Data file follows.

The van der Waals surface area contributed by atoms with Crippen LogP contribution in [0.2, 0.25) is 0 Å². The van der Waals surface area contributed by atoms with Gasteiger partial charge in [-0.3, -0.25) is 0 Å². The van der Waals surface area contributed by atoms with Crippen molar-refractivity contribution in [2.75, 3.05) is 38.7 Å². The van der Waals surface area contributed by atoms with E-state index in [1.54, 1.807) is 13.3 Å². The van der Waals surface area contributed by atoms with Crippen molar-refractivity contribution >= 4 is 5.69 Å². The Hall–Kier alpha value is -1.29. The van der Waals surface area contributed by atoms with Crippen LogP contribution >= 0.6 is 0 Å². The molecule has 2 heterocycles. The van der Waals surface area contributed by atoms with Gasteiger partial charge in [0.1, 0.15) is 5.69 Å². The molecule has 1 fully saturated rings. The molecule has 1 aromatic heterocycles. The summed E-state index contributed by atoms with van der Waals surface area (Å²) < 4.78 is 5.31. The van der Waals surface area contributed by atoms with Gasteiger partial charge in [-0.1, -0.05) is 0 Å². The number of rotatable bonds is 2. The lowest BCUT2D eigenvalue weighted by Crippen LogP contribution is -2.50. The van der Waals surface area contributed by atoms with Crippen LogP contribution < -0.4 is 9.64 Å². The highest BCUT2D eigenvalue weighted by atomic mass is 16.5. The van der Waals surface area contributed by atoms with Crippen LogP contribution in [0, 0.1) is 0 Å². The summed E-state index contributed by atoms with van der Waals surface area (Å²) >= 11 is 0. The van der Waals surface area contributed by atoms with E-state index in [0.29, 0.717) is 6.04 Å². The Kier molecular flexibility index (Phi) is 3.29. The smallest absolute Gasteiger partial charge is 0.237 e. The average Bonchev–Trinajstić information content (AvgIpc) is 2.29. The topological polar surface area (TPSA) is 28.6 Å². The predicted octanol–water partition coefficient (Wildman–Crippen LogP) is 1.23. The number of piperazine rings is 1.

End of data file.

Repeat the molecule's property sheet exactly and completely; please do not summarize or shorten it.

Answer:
The van der Waals surface area contributed by atoms with Crippen LogP contribution in [0.2, 0.25) is 0 Å². The van der Waals surface area contributed by atoms with Gasteiger partial charge in [-0.3, -0.25) is 0 Å². The van der Waals surface area contributed by atoms with Crippen molar-refractivity contribution in [2.75, 3.05) is 38.7 Å². The van der Waals surface area contributed by atoms with E-state index in [1.54, 1.807) is 13.3 Å². The van der Waals surface area contributed by atoms with Crippen molar-refractivity contribution >= 4 is 5.69 Å². The Hall–Kier alpha value is -1.29. The van der Waals surface area contributed by atoms with Crippen LogP contribution >= 0.6 is 0 Å². The molecule has 2 heterocycles. The van der Waals surface area contributed by atoms with Gasteiger partial charge in [0.1, 0.15) is 5.69 Å². The molecule has 1 fully saturated rings. The molecule has 1 aromatic heterocycles. The summed E-state index contributed by atoms with van der Waals surface area (Å²) < 4.78 is 5.31. The van der Waals surface area contributed by atoms with Gasteiger partial charge in [-0.1, -0.05) is 0 Å². The number of rotatable bonds is 2. The lowest BCUT2D eigenvalue weighted by Crippen LogP contribution is -2.50. The van der Waals surface area contributed by atoms with Crippen LogP contribution < -0.4 is 9.64 Å². The highest BCUT2D eigenvalue weighted by atomic mass is 16.5. The van der Waals surface area contributed by atoms with Crippen LogP contribution in [0, 0.1) is 0 Å². The summed E-state index contributed by atoms with van der Waals surface area (Å²) >= 11 is 0. The van der Waals surface area contributed by atoms with E-state index in [0.29, 0.717) is 6.04 Å². The Kier molecular flexibility index (Phi) is 3.29. The smallest absolute Gasteiger partial charge is 0.237 e. The average Bonchev–Trinajstić information content (AvgIpc) is 2.29. The topological polar surface area (TPSA) is 28.6 Å². The predicted octanol–water partition coefficient (Wildman–Crippen LogP) is 1.23. The number of piperazine rings is 1.